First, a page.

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Mount Desert Island: Shaped by Nature

Charles K. Savage (1903-1979): The View from Asticou

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Natural Partnerships with Three Summer Residents

Dedication of Joseph H. Curtis Memorial, Northeast Harbor, 1933
Dedication of Joseph H. Curtis Memorial, Northeast Harbor, 1933Item Contributed by
Mount Desert Island Historical Society

Among the earliest of the Boston rusticators to retreat to Mount Desert Island each summer was landscape engineer Joseph Henry Curtis (1841-1928). Curtis purchased 40 acres of land on the Eastern bank of Northeast Harbor, built three houses by the time of his death, and forged a close relationship with the Savage family through stays at Harbor Cottage during the 1880s. Curtis was also a regular at the Asticou Inn dining table, taking evening meals at the Asticou Inn many of the nights he was at his cottage until his death in 1928. Young Charles was no doubt friendly with the eccentric Curtis both at the Inn and on the hiking trails at Asticou. Upon Curtis's philanthropic bequest of all of his local property to the town of Mount Desert, Charles was appointed the sole trustee of Asticou Terraces Trust which oversaw the lands and their endowments and remained so until he resigned in 1965. Charles carried out Curtis's vision to preserve his hillside with trails and outlooks. The crowning jewel of Charles's partnership with Curtis resulted in the creation of the Thuya Garden in the late 1950s and a small library of rare botanical books for Thuya Lodge.

John D. Rockefeller Jr. letter to Charles K. Savage, Northeast Harbor, 1957
John D. Rockefeller Jr. letter to Charles K. Savage, Northeast Harbor, 1957Item Contributed by
Mount Desert Island Historical Society

Charles's collaboration with John D. Rockefeller Jr. (1874-1960) started as members of the local church congregation in Northeast and Seal Harbors, perhaps as early as 1935. Charles carefully watched Mr. Rockefeller’s work on building the islands network of carriage roads. He saw in JDR, Jr., a kindred spirit who not only loved the natural, wild parts of the island but also could financially assist Charles in furthering his passion for many of the same things. The most public of their many collaborations resulted in the expansion of the Asticou Terraces Trust to include another 100 acres on Eliot Mountain and the unique design and completion of the Asticou Azalea Garden. Lesser known, perhaps, is the aforementioned 1953-54 story of Charles, boarding the overnight train for New York City, to enlist the support of JDR Jr. to stop logging on land near Lower Hadlock Pond and adjacent to Route 198 that culminated in the conservation in perpetuity along a two mile corridor of Route 198, extending from Brown Mountain gatehouse into the town of Northeast Harbor.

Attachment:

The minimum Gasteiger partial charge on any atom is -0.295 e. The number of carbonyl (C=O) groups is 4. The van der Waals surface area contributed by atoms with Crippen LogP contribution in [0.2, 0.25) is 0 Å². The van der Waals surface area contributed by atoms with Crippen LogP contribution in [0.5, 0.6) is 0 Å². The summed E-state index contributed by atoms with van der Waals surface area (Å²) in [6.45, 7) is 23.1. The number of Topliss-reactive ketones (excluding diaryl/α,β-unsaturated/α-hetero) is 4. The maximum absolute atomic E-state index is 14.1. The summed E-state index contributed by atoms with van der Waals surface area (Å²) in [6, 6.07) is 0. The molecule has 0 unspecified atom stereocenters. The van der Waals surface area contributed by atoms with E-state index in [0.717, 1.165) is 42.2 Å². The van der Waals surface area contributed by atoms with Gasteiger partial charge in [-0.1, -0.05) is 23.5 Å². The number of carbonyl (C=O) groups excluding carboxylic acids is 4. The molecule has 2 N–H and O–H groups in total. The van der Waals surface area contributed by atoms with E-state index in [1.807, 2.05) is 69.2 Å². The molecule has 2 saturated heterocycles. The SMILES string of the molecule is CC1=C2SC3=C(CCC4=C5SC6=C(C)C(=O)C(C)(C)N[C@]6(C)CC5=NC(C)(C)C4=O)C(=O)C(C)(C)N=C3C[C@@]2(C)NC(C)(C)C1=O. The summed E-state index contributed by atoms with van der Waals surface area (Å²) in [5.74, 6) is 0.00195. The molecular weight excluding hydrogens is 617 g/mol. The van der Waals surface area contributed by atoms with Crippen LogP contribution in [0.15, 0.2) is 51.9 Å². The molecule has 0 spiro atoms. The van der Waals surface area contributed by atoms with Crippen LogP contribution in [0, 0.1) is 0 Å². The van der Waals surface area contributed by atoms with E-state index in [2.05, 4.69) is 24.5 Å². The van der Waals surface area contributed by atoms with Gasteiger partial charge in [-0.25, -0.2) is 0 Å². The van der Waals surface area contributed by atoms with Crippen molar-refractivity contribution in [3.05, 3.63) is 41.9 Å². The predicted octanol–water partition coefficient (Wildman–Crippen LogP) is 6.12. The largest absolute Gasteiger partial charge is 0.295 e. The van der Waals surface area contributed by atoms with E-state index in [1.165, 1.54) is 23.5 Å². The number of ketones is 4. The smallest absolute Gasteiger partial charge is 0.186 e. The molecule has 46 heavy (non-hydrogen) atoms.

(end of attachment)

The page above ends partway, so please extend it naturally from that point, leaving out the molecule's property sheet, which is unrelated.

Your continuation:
Correspondence, Beatrix Farrand to Charles K. Savage, Northeast Harbor, 1957
Correspondence, Beatrix Farrand to Charles K. Savage, Northeast Harbor, 1957Item Contributed by
Mount Desert Island Historical Society

A third important friendship that Charles developed was with renowned landscape gardener and Bar Harbor summer resident Beatrix Farrand (1872-1959). The friendship of these two garden and landscape designers – one a highly trained patrician leader in an elite world, the other a self-taught and experimental Maine native – was a professional one.

When Ms. Farrand was converting her Reef Point estate into a horticultural research library and created a non-profit foundation, she asked Charles to be on her Board of Directors and included him in her annual meetings, correspondence, and planning. Through this association, Charles became more intimate with Farrand’s designs and in time, casually incorporated her ideas and principles into his own developing plans for the Thuya and Asticou Azalea gardens. When Reef Point was dismantled and the research center abandoned in 1956, Charles purchased many of the large plants at Reef Point (including the extensive collection of rhodora) and incorporated the Farrand collection into his visions for the Asticou pond area and the garden at the top of the Thuya property.

Charles was able to listen, support, and encourage these three Mount Desert island visionaries from away while they provided him with both financial and intellectual resources to expand his love of the native landscapes of the island, in particular those at his beloved Asticou. This meeting of the minds and tastes of island summer residents with Charles's dedication to detail have stood the test of time and left an enduring legacy of uninterrupted native beauty in Asticou.